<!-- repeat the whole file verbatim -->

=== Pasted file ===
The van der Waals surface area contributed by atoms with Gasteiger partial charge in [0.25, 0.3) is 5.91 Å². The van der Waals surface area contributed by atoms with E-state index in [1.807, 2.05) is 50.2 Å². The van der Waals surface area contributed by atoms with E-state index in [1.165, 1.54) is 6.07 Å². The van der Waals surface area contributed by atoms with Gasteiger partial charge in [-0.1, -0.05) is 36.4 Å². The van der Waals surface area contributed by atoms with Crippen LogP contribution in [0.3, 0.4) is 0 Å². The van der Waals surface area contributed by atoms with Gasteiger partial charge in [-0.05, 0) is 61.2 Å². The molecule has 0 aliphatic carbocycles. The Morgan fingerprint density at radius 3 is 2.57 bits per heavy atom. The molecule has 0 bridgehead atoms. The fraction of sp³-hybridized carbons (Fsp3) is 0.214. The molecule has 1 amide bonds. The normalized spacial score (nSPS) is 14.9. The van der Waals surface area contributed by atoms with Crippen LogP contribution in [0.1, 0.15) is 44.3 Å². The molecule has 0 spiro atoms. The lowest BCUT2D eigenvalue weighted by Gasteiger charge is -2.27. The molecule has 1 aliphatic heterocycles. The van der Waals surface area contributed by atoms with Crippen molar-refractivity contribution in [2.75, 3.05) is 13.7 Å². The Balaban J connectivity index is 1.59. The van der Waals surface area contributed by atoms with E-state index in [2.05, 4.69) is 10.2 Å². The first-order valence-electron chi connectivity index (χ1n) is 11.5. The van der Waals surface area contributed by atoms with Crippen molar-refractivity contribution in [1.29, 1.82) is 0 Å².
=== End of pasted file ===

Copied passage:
The van der Waals surface area contributed by atoms with Gasteiger partial charge in [0.25, 0.3) is 5.91 Å². The van der Waals surface area contributed by atoms with E-state index in [1.807, 2.05) is 50.2 Å². The van der Waals surface area contributed by atoms with E-state index in [1.165, 1.54) is 6.07 Å². The van der Waals surface area contributed by atoms with Gasteiger partial charge in [-0.1, -0.05) is 36.4 Å². The van der Waals surface area contributed by atoms with Crippen LogP contribution in [0.3, 0.4) is 0 Å². The van der Waals surface area contributed by atoms with Gasteiger partial charge in [-0.05, 0) is 61.2 Å². The molecule has 0 aliphatic carbocycles. The Morgan fingerprint density at radius 3 is 2.57 bits per heavy atom. The molecule has 0 bridgehead atoms. The fraction of sp³-hybridized carbons (Fsp3) is 0.214. The molecule has 1 amide bonds. The normalized spacial score (nSPS) is 14.9. The van der Waals surface area contributed by atoms with Crippen LogP contribution in [0.1, 0.15) is 44.3 Å². The molecule has 0 spiro atoms. The lowest BCUT2D eigenvalue weighted by Gasteiger charge is -2.27. The molecule has 1 aliphatic heterocycles. The van der Waals surface area contributed by atoms with Crippen molar-refractivity contribution in [2.75, 3.05) is 13.7 Å². The Balaban J connectivity index is 1.59. The van der Waals surface area contributed by atoms with E-state index in [2.05, 4.69) is 10.2 Å². The first-order valence-electron chi connectivity index (χ1n) is 11.5. The van der Waals surface area contributed by atoms with Crippen molar-refractivity contribution in [1.29, 1.82) is 0 Å².